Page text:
Steve Jamieson, left, of Wheeler and Associates, and Brad McCloud, right, showing an illustration of where the axis of a 290-foot-tall dam across the White River would be. The big dam would require a 500-foot-wide spillway, which would mean relocating a section of Hwy 64.

Water enough

About 500,000 acre-feet of water a year runs down the lower White River each year, flowing through Meeker and Rangely and into Utah and the Green River.

And between 1923 and 2014, the annual flow in the White River at the Utah line ranged from 200,000 to 1.2 million acre-feet, according to Wheeler and Associates.

The potential White River Dam would be located 23 miles east of Rangely, along Highway 64.

The existing Taylor Draw Dam, which forms Kenney Reservoir on the main stem of the White River, is six miles east of Rangely.

That reservoir was built in 1984 to hold 13,800 acre-feet of water, but it’s gradually silting in, as was expected in a 1982 EIS done for the project. The surface area still “available for recreation,” or boating, is now less than 335 acres, down from 650 acres when the reservoir opened.

The dam’s hydro plant, however, is still generating about $500,000 a year in electricity revenue for the Rio Blanco district in a run-of-river setup.

A slide being presented by Steve Jamieson of Wheeler and Associates and Brad McCloud of EIS Solutions showing the range of dam and reservoir sizes that have been studied with state funding for the Wolf Creek drainage. The dams range in size from 80-feet-tall to 260-feet-tall and could store 41,000 AF to 1.6 MAF. The dam sizes were studied as part of Phase 2A of the White River storage project, and the state has provided $500,000 in funding so far to study the project.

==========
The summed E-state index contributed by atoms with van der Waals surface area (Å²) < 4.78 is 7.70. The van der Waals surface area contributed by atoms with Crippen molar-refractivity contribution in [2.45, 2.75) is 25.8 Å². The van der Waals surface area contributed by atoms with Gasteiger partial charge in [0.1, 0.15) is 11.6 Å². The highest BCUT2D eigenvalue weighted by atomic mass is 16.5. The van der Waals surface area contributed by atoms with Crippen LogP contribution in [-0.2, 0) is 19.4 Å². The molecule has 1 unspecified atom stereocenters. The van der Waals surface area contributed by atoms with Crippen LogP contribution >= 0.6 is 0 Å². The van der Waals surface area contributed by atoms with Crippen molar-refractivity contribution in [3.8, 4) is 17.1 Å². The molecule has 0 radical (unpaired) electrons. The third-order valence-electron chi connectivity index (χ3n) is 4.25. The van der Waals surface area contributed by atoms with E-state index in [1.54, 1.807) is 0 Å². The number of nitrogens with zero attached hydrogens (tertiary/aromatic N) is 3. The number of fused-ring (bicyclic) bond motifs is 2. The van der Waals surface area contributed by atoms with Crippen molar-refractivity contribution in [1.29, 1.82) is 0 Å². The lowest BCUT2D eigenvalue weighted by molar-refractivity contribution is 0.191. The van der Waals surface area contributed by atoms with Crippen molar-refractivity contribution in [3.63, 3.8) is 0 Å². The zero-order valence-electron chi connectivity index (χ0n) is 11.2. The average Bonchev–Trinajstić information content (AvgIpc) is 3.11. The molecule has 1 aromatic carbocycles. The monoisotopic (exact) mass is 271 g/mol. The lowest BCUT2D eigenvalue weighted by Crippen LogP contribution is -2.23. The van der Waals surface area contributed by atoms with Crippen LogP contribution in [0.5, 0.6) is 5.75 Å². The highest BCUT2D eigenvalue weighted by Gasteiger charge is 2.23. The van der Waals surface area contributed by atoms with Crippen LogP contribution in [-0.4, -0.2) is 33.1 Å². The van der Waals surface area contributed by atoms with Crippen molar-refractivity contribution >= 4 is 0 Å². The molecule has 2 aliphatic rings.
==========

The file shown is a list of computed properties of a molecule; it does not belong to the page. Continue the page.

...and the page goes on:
Off-channel too

Jamieson also has been studying an off-channel dam in the Wolf Creek drainage, which is a broad, dry valley on the north side the river, just upstream of the proposed White River Dam site.

The Wolf Creek Dam would be located 3,000 feet back from the river and 170 feet above it.

An 80-foot-tall version of that dam could store 41,000 acre-feet of water, a 119-foot-tall dam could store 130,000 acre-feet, and a 260-foot-tall dam could store 1.6 million-acre feet, Jamieson said.

“This is really good dam site here, I like this,” Jamieson said. “It’s very flexible.”

However, the off-channel Wolf Creek Dam would require that water be pumped up from the river, at a high cost, or delivered via a 40-mile long canal or pipeline starting near Rio Blanco Lake — closer to Meeker than Rangely.

“It’s going to be a very long and expensive canal,” Jamieson said.

The pumping facility for a 90,000 acre-foot reservoir, which was studied in 2014, was estimated to cost $18.2 million build and up to $1.1 million a year to operate.

Jamieson said Highway 64 would need to be moved to accommodate the biggest White River Dam option, which requires a 500-foot-wide spillway on one side of the river valley.

The river itself would also have to be moved during construction.

“You’d be constructing two to three years at least,” Jamieson said. “So what we looked at is actually building a tunnel around into this abutment that we would divert the White River through during construction.”

A slide presented by Steve Jamieson of Wheeler and Associates on May 9, 2018, showing the maximum inundation area of a 290-foot-tall dam on the main stem of the White River. Jamieson presented the slide at the May 9, 2018 meeting in Craig of the Yampa/White/Green basin roundtable.


Jamieson said the district started studying the maximum size of the potential reservoirs after Sen. Cory Gardner asked during a site visit, “How big can you make this reservoir?”

During his presentation Jamieson repeatedly referred to Sen. Gardner, using phrases such as “this is the maximum Cory Gardner reservoir.”

A roundtable member asked, “Did the senator promise the money for this?”

The basin roundtables operate under the auspices of the Colorado Water Conservation Board and review grants for water projects.

“No, he did not, unfortunately,” said Brad McCloud of EIS Solutions, a public affairs consulting firm retained by the district. “We asked.”

The Colorado Water Conservation Board also wants to know what the maximum reservoir size is.

“Based on recent comments from some stakeholders, it may be beneficial to build the largest possible reservoir at Wolf Creek,” the scope of work for a 2017 grant from the board to the district states.

It also says “a much larger reservoir … could have additional benefits to the state.”

One of those benefits could be helping the state avoid a compact call on the Colorado River.